Sonny Assu & the art of Indigenous resistance

Coke Salish Banner by Sonny Assu

Coke Salish Banner by Sonny Assu, photo by Vancouver 125 on Flickr, licensed under a Creative Commons License.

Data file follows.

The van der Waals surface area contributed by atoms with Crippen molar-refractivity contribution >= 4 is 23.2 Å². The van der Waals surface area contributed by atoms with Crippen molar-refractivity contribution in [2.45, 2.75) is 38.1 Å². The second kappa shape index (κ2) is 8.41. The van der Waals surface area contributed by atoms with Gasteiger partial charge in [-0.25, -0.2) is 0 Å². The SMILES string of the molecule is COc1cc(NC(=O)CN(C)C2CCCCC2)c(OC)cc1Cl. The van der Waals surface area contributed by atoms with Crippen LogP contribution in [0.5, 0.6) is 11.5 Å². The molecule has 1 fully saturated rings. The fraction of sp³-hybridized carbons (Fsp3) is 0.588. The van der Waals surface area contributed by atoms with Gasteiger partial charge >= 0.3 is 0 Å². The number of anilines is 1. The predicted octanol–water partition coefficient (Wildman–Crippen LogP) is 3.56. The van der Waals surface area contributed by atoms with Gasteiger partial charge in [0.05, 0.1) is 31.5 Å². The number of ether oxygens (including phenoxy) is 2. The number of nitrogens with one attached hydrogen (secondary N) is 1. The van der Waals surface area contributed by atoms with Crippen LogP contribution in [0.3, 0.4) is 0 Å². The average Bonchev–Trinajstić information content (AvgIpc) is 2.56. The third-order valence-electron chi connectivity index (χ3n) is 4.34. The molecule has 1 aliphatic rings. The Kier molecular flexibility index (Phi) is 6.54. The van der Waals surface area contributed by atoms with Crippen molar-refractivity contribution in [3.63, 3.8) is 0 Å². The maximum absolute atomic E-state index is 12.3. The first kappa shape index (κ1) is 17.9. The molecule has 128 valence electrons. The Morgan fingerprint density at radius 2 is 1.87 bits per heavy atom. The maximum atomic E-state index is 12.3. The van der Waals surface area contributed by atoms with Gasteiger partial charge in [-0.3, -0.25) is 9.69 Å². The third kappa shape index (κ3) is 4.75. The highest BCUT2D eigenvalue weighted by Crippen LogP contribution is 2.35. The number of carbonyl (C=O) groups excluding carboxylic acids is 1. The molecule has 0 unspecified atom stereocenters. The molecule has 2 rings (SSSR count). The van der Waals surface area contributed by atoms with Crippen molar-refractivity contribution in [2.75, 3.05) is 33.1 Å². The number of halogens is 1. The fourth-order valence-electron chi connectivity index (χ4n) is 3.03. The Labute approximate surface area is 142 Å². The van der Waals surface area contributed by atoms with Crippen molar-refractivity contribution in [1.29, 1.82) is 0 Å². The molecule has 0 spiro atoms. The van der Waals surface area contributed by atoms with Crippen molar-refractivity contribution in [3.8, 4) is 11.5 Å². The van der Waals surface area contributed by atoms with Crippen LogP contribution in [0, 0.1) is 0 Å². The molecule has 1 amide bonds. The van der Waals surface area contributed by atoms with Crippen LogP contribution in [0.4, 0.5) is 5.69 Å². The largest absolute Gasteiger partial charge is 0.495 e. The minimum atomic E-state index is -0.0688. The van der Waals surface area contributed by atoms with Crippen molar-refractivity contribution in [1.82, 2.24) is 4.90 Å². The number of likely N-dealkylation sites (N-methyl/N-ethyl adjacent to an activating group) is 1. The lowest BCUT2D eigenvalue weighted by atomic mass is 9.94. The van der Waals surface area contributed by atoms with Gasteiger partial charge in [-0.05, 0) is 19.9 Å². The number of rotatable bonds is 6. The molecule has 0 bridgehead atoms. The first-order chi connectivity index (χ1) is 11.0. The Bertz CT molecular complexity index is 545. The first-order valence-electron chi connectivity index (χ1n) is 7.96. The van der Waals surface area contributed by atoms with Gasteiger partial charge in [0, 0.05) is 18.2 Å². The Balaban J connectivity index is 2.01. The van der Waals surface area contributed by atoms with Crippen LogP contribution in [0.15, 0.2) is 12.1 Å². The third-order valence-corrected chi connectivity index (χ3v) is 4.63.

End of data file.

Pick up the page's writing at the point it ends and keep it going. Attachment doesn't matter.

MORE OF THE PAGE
Last night I had the privilege of hearing Indigenous artist Sonny Assu speak at the Two Rivers Gallery here in Prince George. Assu is from the Liǥwildaʼx̱w (We Wai Kai) of the Kwakwaka’wakw nations and is currently completing his MFA at Concordia University in Montreal. He is a fantastic artist and a wonderful speaker–the hour just flew by as he showed us slides of his previous and current projects and explained his intention behind the images. He spoke knowledgeably and passionately about indigeneity; the legacy of colonialism in Canada; the effects of racism and residential schools on his family members; and Canada’s racist policies including the Indian Act and the potlatch ban. I learned so much from his talk and was able to connect it to many of the things we are studying in the First Peoples English class I’m teaching right now. (Two of my students were able to attend and enjoyed the talk very much.) His work as been shown in Canadian institutions such as the Vancouver Art Gallery and the National Gallery of Canada, as well as in international venues like the Seattle Art Museum and an upcoming show in a gallery in Paris, France. Assu uses icons of popular culture and advertising to highlight the effects of colonization on indigenous peoples in Canada. One of his most famous works is “Coke Salish,” a play on the internationally recognizable “Enjoy Coca-Cola” sign written in white script on a red background. Only instead of reading “Enjoy Coca-Cola,” Assu’s sign reads “Enjoy Coast Salish Territory,” a clever and powerful reminder that forces the viewer to recognize that when we are in Vancouver, we are actually on Coast Salish territory. We are welcome to enjoy it, but we must acknowledge whose territory we are on. If you are in Prince George, I encourage you to visit the Two Rivers Gallery to see a selection of Assu’s work; the exhibition, called “Echoes,” will be there until Feb. 1st. If you are not able to visit the exhibition in person, you can see many of Assu’s projects on his website, sonnyassu.com. Here are some of my other favourites (though honestly, it’s hard to choose favourites): The Happiest Future [artist’s statement here] Breakfast Series 1884-1951 [the years of the the potlatch ban]

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